Returnees, families get help in transition

TUPELO – Nearly two years ago, Cory Brown had to make the transition from being a civilian to a combat solider when he was deployed to serve in Iraq.
In March he had to learn to be a civilian again, but thanks to the Mississippi National Guard’s Yellow Ribbon Reintegration Program, leaving home and coming back was made easier.
Brown, along with other soldiers from the 155th Heavy Brigade Combat Team, attended the first of three Yellow Ribbon events at the BancorpSouth Arena Saturday. Others will be held in Jackson, on the Coast and in Desoto County.
The Yellow Ribbon Reintegration Program helps to transition deployed soldiers back into a civilian role as they return to family, work, school and community life.
Brown, a Pontotoc resident, became a father while he was deployed in Iraq. He said a lot of things at home changed during his deployment and programs like the one held Saturday helped him, his family and other soldiers and their families deal with the changes.
“The programs Yellow Ribbon provides for us help a lot,” said Brown. “Military life is so much different from civilian life and it’s not an easy transition for some soldiers. Many of us need help to adjust and this program provides that help.”

Benefits for families
The families of the soldiers also benefit from the program, according to 1st. Sgt. Teddy Hadaway of Amory.
“To me it’s more about the families than the soldiers,” said Hadaway. “It actually is a big help in helping us reintegrate with our families. It helps them to understand what we do and what we’ve gone through during our deployment and having that knowledge does everyone a world of good.”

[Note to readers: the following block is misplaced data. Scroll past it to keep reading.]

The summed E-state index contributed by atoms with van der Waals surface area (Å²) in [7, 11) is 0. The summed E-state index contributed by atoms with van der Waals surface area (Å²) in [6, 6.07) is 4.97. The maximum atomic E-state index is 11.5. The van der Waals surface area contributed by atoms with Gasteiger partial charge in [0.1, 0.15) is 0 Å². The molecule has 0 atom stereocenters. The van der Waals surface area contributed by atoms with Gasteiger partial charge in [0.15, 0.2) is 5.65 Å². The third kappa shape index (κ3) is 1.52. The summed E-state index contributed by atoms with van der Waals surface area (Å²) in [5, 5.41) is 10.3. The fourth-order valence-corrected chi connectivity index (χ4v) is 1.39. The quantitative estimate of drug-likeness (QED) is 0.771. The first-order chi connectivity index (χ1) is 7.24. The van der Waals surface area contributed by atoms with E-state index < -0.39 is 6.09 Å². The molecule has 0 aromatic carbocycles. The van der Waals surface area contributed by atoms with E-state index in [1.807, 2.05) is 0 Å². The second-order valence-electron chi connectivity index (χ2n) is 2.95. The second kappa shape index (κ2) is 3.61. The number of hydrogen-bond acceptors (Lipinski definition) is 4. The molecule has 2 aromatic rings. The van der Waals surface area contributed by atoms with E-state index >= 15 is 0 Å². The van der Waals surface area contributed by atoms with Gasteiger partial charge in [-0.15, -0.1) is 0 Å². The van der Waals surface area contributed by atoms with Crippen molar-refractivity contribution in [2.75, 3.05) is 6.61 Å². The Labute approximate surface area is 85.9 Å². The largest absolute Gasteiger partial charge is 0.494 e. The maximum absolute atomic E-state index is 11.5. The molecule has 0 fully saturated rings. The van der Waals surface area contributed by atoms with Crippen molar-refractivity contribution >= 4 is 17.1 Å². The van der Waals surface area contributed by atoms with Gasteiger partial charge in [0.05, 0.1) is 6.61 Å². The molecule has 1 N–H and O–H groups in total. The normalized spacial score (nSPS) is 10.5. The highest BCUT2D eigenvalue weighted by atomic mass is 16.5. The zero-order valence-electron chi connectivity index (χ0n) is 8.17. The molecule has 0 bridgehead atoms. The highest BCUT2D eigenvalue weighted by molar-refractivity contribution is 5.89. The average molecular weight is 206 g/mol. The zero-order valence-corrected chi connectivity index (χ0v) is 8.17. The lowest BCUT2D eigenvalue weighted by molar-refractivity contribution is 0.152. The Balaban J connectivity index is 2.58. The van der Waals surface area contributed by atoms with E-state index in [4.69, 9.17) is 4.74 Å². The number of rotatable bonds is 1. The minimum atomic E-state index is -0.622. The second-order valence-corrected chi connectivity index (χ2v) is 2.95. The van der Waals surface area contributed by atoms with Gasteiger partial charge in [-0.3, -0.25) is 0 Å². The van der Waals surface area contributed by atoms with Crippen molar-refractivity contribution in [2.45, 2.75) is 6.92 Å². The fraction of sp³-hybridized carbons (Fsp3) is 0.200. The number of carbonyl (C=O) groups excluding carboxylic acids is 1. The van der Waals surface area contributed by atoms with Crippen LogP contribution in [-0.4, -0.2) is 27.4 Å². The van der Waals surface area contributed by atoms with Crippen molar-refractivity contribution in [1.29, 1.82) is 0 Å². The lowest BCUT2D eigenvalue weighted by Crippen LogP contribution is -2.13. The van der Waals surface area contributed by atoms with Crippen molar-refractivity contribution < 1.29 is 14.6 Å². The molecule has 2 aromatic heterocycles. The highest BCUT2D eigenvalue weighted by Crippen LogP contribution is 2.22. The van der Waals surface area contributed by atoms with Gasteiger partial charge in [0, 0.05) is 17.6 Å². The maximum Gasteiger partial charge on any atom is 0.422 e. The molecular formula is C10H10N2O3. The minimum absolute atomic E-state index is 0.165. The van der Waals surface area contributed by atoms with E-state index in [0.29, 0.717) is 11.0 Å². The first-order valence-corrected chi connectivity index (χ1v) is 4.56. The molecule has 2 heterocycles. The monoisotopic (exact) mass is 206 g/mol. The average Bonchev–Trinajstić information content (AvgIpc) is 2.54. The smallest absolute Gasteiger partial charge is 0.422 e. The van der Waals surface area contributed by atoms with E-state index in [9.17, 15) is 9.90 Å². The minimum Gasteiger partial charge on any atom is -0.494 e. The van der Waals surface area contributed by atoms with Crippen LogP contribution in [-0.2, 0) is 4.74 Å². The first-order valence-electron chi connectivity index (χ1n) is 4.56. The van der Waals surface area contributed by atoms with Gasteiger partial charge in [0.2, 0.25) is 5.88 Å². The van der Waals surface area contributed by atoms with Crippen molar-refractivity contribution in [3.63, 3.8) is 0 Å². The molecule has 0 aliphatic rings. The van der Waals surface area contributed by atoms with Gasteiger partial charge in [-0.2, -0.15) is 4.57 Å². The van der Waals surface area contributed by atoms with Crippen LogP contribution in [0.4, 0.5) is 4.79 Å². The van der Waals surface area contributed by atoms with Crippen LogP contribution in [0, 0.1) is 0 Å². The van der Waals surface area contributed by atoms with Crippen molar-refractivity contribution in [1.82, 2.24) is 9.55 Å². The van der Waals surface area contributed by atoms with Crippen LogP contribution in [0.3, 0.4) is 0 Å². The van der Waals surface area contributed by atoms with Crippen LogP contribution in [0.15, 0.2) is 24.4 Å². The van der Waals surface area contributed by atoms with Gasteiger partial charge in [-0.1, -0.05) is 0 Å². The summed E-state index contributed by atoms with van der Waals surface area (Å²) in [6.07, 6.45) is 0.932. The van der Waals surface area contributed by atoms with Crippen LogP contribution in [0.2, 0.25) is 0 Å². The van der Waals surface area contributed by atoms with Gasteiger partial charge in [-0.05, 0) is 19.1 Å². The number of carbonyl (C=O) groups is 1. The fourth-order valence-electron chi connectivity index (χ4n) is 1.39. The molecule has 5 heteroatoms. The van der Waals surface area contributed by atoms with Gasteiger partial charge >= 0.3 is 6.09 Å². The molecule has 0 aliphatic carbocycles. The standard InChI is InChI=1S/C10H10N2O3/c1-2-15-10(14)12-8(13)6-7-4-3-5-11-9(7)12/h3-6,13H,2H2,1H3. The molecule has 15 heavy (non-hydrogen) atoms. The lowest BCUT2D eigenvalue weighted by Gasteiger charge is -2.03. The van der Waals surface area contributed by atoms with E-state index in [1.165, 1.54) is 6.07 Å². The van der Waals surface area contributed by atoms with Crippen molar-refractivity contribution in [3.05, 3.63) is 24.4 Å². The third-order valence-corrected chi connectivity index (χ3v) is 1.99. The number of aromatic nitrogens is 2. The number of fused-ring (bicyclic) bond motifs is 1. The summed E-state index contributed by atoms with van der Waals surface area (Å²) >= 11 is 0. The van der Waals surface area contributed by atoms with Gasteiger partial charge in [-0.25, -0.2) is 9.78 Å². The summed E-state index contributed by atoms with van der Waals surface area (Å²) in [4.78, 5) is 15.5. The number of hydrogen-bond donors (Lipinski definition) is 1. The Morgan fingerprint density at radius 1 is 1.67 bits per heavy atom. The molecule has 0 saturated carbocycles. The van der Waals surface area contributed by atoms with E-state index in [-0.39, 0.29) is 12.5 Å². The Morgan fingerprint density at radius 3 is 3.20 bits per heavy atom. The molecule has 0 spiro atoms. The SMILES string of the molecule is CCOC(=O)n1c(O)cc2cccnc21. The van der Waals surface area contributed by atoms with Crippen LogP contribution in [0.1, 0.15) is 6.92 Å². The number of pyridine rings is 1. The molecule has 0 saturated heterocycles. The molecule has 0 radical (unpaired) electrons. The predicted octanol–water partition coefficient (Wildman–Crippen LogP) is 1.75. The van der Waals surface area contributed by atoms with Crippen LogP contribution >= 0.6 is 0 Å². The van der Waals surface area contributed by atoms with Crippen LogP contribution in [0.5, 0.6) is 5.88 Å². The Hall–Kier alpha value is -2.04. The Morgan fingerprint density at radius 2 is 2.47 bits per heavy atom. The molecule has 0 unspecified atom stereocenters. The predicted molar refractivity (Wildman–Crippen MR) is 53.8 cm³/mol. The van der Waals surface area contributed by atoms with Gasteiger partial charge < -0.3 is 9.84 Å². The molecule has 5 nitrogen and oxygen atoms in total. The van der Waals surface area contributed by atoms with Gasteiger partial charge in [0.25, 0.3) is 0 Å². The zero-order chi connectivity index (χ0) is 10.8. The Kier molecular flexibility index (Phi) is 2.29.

Maj. Joe Hardman is state program director for Yellow Ribbon.
“Use to, when you make it back home from a deployment you’d get three months off and just go back to work,” said Hardman. “But the way we do it now with Yellow Ribbon is better for the soldiers and their families. Now we are able to provide information and help to these soldiers for various things they might need help with.
“We have workshops here today talking about everything from suicide prevention to how to apply for certain benefits. Everything here today is to make the lives of these men, women and their families easier.”
More than 1,000 soldiers and their families attended the Yellow Ribbon Program. Hardman said reuniting with other soldiers is another bonus.
“These soldiers have been gone for nearly two years,” he said. “When they get back to their civilian jobs their co-workers are talking about things they don’t know about. So when they get a chance to spend time with one another, they often feel more comfortable because these guys can relate to them and what they’ve gone through.”
Rashaun Trice of Tupelo said getting to see some of the men he served with again made attending the event worthwhile.
“It’s great that they help us with important information that we can use to make our transition easier,” said Trice. “But I’m just glad to be here with the guys and catching up on old times. Seeing the people you serve with is always a big help with making the transition.”

Danza Johnson / NEMS Daily Journal

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